February 2, 2012
The term open government is a crock. If you’re not an open government, or striving to be as open as possible, you’re a closed government. Closed governments aren’t for the people.
It’s yet to be seen whether “open government” is the 2012 catchphrase for local politics or if it’s an actual goal, but local governments are jumping on the transparency bandwagon left and right. That makes me a happy reporter, but more importantly, a happy citizen.
Open governments are clean governments; clean governments make for efficient, effective governing. The less time spent on scandal, or he-said, she-saids, the more time can be spent on bettering the community. It’s not rocket science.
To take that a step further, new amendments to the open meetings law are just adding on to a municipality’s responsibility to be open.
New York state open meetings law now requires, effective Feb. 2, that all documents a board is discussing be made available prior to the board meeting. That means agendas shouldn’t be, and going forward likely will not be, one page. Any documents the board will reference, such as a resolution, law, regulation, policy or presentation, is to be made public prior to the meeting. Anything that would be required to be made available through Freedom of Information Law requests should be open for viewing or copies in a “practicable” time period. Not sure what practicable means, but my interpretation says a day or so.
I was at a board meeting this week and as I raced to write down each minute detail from a PowerPoint presentation, I thought how wonderful it would be if it were a requirement for these documents to be placed online. We can often ask to have forms emailed to us, or begrudgingly have them faxed to the office, but I thought how easy it would be for me to have the information online, readily available for whatever hour, day or night that I decide to write the week’s news.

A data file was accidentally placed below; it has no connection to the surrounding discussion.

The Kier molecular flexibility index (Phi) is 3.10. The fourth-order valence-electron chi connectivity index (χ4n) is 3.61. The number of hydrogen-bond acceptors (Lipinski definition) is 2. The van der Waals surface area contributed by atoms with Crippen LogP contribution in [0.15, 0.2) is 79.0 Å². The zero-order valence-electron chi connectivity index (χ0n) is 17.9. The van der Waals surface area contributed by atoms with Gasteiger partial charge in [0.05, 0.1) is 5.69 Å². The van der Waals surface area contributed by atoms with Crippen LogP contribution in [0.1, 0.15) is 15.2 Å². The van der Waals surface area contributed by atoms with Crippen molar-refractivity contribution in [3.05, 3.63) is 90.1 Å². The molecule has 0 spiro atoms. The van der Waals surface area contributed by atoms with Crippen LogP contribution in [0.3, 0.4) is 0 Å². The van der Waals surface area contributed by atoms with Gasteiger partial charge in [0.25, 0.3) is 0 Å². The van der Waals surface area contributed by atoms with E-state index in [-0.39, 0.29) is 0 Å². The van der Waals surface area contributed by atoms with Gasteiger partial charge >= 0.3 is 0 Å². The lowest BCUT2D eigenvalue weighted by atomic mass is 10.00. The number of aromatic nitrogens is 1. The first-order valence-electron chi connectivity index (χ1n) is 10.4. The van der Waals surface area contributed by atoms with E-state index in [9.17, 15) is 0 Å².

But having information isn’t just beneficial to journalists. The average citizen doesn’t have 40 hours or more a week to comb through board minutes, agendas, presentations and resolutions. The average resident sometimes stops caring because agendas are written in agenda-language — it’s sometimes difficult to comprehend and agendas often reference mythical documents that never make an appearance. This law will help with that. This law will help us citizens have the option to become more involved.
Fortunately, the law suggests the documents be placed on the website, should the town or village have an operational website. Though I’m not sure why a municipality wouldn’t have an operational website in 2012, it happens. They’re allowed to slide by in a loophole.
Some may cry foul because it’s an unfunded mandate — the government has tried to address that by saying this law should cost no, or little, municipality funds. But in reality, open government shouldn’t be a mandate at all, unfunded or not. It should be a natural process and a natural beginning for communications with the people — you know, the people who pay taxes and put representatives in office.